Title: Disparities in Meeting USPSTF Breast, Cervical, and Colorectal Cancer Screening Guidelines Among Women in the United States
Country: United States
Age: Adult Only
Population: Multiple Groups
Care Setting: Outpatient Ambulatory and Primary Care
Clinical Setting: Breast Cancer Screening
Data Level: National
Data Type: Government Survey
Data Source: Behavioral Risk Factor Surveillance System
Conclusion: Disparities In All Minority Groups
Health OutComes Reported: No
Free Text Conclusion: Hispanic and non-Hispanic Black women had a higher prevalence of breast cancer screening than their non-Hispanic White counterparts.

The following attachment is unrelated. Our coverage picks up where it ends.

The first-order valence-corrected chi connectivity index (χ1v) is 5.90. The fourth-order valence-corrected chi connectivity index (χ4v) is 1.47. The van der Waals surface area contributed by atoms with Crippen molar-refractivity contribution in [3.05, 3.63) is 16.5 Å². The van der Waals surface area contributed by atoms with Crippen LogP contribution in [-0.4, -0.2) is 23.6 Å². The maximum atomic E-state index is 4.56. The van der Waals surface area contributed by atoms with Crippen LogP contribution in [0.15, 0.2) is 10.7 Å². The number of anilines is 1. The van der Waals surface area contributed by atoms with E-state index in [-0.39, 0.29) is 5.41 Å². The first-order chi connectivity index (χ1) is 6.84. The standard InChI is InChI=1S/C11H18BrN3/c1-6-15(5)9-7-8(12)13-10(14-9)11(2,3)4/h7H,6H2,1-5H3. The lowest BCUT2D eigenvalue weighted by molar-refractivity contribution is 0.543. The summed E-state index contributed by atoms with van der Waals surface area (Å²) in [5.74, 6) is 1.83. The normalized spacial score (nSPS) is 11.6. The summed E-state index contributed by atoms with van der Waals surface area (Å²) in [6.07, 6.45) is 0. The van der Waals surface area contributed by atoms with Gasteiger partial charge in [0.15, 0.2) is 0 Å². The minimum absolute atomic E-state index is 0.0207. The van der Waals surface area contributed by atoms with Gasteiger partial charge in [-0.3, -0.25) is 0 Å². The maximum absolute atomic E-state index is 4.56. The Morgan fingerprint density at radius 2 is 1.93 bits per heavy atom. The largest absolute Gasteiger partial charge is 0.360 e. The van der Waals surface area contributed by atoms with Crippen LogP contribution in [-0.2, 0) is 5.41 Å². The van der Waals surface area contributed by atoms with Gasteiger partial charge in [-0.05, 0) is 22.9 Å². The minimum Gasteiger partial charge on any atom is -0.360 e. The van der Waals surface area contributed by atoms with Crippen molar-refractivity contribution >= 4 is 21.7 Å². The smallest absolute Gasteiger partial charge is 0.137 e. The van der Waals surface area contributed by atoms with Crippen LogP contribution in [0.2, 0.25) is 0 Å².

Abstract: INTRODUCTION: Many sociodemographic factors affect women's ability to meet cancer screening guidelines. Our objective was to examine which sociodemographic characteristics were associated with women meeting US Preventive Services Task Force (USPSTF) guidelines for breast, cervical, and colorectal cancer screening. METHODS: We used 2018 Behavioral Risk Factor Surveillance System data to examine the association between sociodemographic variables, such as race/ethnicity, rurality, education, and insurance status, and self-reported cancer screening for breast, cervical, and colorectal cancer. We used multivariable log-binomial regression models to estimate adjusted prevalence ratios and 95% CIs. RESULTS: Overall, the proportion of women meeting USPSTF guidelines for breast, cervical, and colorectal cancer screening was more than 70%. The prevalence of meeting screening guidelines was 6% to 10% greater among non-Hispanic Black women than among non-Hispanic White women across all 3 types of cancer screening. Women who lacked health insurance had a 26% to 39% lower screening prevalence across screening types than women with health insurance. Compared with women with $50,000 or more in annual household income, women with less than $50,000 in annual household income had a 3% to 8% lower screening prevalence across all 3 screening types. For colorectal cancer, the prevalence of screening was 7% less among women who lived in rural counties than among women in metropolitan counties. CONCLUSION: Many women still do not meet current USPSTF guidelines for breast, cervical, and colorectal cancer screening. Screening disparities are persistent among socioeconomically disadvantaged groups, especially women with low incomes and without health insurance. To increase the prevalence of cancer screening and reduce disparities, interventions must focus on reducing economic barriers and improving access to care.